In addition to carbon offsets’ logistical and market-related concerns, there are also questions about the impacts of carbon offsets on equity and social justice. First, carbon offsets ask markets to fix the very problems that they have caused. Opponents argue that market-based governance approaches not only reproduce inequality, but also depend on the existence of uneven power relationships in order to function, which places them at odds with social equity goals. Second, reliance on market principles as a key mechanism of governance excludes other important factors; for example, framing carbon offsets as an economical solution to carbon reduction strategies devalues and subverts other values of landscapes, such as their aesthetic beauty, their function as wildlife habitats, and their potential spiritual or religious significance. Additionally, carbon markets are constructed in particular ways that reflect the interests of the actors who are in charge. This means carbon markets are filled with asymmetries of information and power, which exacerbate inequality and injustice.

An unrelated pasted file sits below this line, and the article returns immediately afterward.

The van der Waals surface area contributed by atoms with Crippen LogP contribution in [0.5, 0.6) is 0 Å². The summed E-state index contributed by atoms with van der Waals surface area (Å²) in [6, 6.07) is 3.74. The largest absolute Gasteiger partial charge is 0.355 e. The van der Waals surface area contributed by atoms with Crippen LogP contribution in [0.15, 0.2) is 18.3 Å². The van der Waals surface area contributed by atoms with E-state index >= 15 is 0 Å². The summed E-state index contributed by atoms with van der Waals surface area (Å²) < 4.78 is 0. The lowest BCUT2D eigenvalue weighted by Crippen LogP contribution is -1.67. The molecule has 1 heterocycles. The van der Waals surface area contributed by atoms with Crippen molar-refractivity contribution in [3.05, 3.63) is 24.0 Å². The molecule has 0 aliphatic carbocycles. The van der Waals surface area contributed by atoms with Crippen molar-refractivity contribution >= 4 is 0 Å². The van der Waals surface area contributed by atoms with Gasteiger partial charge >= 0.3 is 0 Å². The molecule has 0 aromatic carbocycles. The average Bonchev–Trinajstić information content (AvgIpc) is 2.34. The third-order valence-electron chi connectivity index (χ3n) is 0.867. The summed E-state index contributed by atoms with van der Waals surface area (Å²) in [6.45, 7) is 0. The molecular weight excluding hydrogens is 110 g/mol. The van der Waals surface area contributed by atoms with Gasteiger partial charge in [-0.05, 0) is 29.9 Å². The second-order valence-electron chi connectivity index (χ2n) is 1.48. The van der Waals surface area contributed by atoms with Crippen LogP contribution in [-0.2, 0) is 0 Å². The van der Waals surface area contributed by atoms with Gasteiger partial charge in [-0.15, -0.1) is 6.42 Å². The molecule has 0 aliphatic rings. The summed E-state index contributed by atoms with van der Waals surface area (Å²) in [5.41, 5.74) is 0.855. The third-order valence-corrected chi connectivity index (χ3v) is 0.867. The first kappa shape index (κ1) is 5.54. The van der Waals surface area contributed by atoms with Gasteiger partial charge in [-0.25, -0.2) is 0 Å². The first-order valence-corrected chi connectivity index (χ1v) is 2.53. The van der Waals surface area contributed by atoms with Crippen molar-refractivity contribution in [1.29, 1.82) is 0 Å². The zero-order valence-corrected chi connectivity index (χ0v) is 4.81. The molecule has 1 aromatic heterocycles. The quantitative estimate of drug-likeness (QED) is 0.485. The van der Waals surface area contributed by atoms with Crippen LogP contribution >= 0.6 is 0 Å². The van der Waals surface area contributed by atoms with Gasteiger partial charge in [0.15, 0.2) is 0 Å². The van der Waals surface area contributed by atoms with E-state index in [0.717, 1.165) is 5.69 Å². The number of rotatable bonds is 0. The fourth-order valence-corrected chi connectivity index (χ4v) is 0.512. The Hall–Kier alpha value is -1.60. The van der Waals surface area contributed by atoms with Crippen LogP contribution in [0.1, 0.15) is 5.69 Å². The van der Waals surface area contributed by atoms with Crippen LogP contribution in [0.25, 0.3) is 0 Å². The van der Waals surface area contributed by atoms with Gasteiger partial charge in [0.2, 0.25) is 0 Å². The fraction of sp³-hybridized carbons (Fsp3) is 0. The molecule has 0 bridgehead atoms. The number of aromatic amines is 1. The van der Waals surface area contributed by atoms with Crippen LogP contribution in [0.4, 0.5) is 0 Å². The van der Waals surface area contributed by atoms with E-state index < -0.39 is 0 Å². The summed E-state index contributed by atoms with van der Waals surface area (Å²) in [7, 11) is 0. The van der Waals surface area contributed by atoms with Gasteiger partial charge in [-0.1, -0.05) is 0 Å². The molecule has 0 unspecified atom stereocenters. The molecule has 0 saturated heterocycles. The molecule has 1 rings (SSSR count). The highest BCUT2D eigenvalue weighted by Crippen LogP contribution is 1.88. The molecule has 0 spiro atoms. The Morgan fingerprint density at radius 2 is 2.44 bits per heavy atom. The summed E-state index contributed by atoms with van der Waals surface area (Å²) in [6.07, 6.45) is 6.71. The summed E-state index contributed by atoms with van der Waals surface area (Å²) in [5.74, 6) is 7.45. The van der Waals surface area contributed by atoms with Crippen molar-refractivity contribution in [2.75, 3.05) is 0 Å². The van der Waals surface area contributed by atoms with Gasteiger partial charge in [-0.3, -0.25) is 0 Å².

So, Should We Use Carbon Offsets?

So, what should we do? Should we stop using carbon offsets? Can we realistically stop using carbon offsets and still decarbonize as communities, organizations, and nations? These are tough questions. Right now, most policy makers, economists, and academics agree that carbon offsets are a crucial component to climate mitigation and adaptation strategies around the world. This sentiment is reflected in key initiatives stemming from the most recent COP27 talks in Sharm El-Sheikh, Egypt. However, if decarbonization efforts and energy transitions are to center equity and justice, people and planet, and carbon offsets are to play a role in supporting these transitions, then market, oversight, and social justice concerns must be addressed. Recommendations to address carbon offsets’ logistical and market-related concerns include establishing more rigorous state and federal oversight of carbon registries that require organizations to be transparent about what factors they consider when issuing and purchasing carbon offsets. Additionality is also recommended as a guide for navigating the use of carbon offsets across different industries.